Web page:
In 1981, around 70 artists from West Germany and other European countries met in 1981 invited by the artists houses Stuttgart and Hamburg, represented by H. v. Wedel, C. Rieß, U. Bernhardt and B. Nieslony. The project title to this meeting was “THE COUNCIL”. Significant for this project were basic developments on artistic interaction, intervention, communication and inter-media arts.


Presented and discussed were artistic and society-forming positions, scientific contemplations, as well as their consequences for performance art, installation, painting, video and various other media. Ideas on networking and connecting the media were specified with more precision. All participants present at the meeting that month in Stuttgart agreed not to document this conference through a catalogue or any other similar publication. Such a format would not have reflected the process-based, nomadic concepts, a unique style feature of this meeting – a process intended to be continued with the same flexibility in future.

This is how the idea of a trans-portable container was born, a kit-bag which could be carried from event to event, from meeting to meeting. The intention was, to carry in it information, ideas, documents, relics, tools and symbols – energetically present and mobile, transferring nomadic thinking into oscillating life-charged media. The thought of a battery materialised into the “SCHWARZEN LADE” (=”black kit/drawer”; lit. trans.: =“black load/charge”)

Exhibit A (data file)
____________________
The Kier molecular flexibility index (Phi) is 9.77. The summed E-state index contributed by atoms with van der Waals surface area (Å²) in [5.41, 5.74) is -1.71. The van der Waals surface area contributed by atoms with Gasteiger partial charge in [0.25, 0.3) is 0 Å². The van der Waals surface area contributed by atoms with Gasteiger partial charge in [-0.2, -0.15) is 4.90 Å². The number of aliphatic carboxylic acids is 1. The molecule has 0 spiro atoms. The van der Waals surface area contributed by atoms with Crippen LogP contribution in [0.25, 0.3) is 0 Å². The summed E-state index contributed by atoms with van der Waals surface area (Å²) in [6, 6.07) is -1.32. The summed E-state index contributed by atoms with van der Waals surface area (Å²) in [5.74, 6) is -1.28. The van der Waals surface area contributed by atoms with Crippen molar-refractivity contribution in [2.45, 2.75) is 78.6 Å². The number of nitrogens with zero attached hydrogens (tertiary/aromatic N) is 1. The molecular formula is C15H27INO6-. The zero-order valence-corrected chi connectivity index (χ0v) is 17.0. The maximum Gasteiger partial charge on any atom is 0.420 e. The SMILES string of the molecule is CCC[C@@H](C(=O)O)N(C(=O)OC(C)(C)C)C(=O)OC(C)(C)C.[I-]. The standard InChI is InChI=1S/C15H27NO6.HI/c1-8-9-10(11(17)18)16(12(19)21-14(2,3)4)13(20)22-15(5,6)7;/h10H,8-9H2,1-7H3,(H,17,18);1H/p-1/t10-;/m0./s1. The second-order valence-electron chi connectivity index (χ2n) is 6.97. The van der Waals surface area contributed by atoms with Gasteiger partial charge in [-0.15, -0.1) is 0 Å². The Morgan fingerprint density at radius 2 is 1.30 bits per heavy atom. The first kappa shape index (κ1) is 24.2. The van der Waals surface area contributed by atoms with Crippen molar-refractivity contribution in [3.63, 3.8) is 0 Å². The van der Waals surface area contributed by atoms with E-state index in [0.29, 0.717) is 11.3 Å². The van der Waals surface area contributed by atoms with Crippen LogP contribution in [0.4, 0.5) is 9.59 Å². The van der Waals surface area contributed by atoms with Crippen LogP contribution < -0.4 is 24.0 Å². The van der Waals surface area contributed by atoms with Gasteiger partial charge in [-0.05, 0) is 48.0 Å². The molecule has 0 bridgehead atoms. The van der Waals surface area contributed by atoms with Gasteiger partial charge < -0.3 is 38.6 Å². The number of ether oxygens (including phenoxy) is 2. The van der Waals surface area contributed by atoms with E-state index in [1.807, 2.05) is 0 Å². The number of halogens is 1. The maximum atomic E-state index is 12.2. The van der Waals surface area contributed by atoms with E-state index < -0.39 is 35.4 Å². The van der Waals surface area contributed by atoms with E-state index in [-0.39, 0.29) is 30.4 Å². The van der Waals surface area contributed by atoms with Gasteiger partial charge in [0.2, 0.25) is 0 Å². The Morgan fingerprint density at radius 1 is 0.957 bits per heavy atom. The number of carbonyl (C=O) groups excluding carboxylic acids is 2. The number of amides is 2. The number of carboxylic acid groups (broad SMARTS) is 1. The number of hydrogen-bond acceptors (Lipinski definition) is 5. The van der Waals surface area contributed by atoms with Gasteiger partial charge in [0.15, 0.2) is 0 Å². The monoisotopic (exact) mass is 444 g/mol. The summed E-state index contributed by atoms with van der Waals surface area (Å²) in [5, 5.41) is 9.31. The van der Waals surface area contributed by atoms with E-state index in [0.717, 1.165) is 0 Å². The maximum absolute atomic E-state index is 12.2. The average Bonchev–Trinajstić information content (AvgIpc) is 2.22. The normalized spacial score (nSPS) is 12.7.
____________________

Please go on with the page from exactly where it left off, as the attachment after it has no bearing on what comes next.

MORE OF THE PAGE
– underwent many transformations. The first one was a question of material: the heavy wooden wardrobe was replaced by light metal cabinets according to the collection’s constant growth. The next transformation became necessary around 1993, because the material was not just compiled from various meetings but also raised questions surpassing mere documentation. It evolved into archive structures, which require a different approach on structure and processing.

These triggered in return a different approach on collecting. Projects such as “Die Gabe” (=“The gift”) “Current Affairs”, “the permanent performance art conference” and the “Anthropognostisches Tafelgeschirr” (=“anthro-prognostic tableware”) are aiming towards these extensions. One burning question evolved above all from this process: how does this archive generate knowledge, or to be more precise, how does THE BLACK KIT generate activities, art practices and theoretical insight?


The BLACK KIT as Sculpture of Public Interest, Mousson 1992.